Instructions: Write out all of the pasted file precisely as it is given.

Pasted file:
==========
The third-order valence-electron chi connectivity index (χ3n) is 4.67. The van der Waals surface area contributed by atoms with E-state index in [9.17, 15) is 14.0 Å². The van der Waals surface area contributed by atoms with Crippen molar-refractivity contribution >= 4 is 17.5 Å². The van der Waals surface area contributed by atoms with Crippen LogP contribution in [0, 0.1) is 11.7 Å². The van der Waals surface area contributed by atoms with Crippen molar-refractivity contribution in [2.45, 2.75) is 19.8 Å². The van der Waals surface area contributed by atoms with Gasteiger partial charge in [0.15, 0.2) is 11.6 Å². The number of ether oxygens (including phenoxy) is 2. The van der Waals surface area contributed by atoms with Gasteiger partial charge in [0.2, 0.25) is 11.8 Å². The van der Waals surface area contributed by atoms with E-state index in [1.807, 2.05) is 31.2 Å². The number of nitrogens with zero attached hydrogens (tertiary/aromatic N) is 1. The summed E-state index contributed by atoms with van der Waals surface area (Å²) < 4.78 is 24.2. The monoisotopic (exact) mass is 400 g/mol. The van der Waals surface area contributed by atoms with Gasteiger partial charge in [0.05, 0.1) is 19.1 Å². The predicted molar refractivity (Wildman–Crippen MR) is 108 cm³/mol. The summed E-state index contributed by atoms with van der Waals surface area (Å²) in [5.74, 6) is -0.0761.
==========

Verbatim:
The third-order valence-electron chi connectivity index (χ3n) is 4.67. The van der Waals surface area contributed by atoms with E-state index in [9.17, 15) is 14.0 Å². The van der Waals surface area contributed by atoms with Crippen molar-refractivity contribution >= 4 is 17.5 Å². The van der Waals surface area contributed by atoms with Crippen LogP contribution in [0, 0.1) is 11.7 Å². The van der Waals surface area contributed by atoms with Crippen molar-refractivity contribution in [2.45, 2.75) is 19.8 Å². The van der Waals surface area contributed by atoms with Gasteiger partial charge in [0.15, 0.2) is 11.6 Å². The number of ether oxygens (including phenoxy) is 2. The van der Waals surface area contributed by atoms with Gasteiger partial charge in [0.2, 0.25) is 11.8 Å². The van der Waals surface area contributed by atoms with E-state index in [1.807, 2.05) is 31.2 Å². The number of nitrogens with zero attached hydrogens (tertiary/aromatic N) is 1. The summed E-state index contributed by atoms with van der Waals surface area (Å²) < 4.78 is 24.2. The monoisotopic (exact) mass is 400 g/mol. The van der Waals surface area contributed by atoms with Gasteiger partial charge in [0.05, 0.1) is 19.1 Å². The predicted molar refractivity (Wildman–Crippen MR) is 108 cm³/mol. The summed E-state index contributed by atoms with van der Waals surface area (Å²) in [5.74, 6) is -0.0761.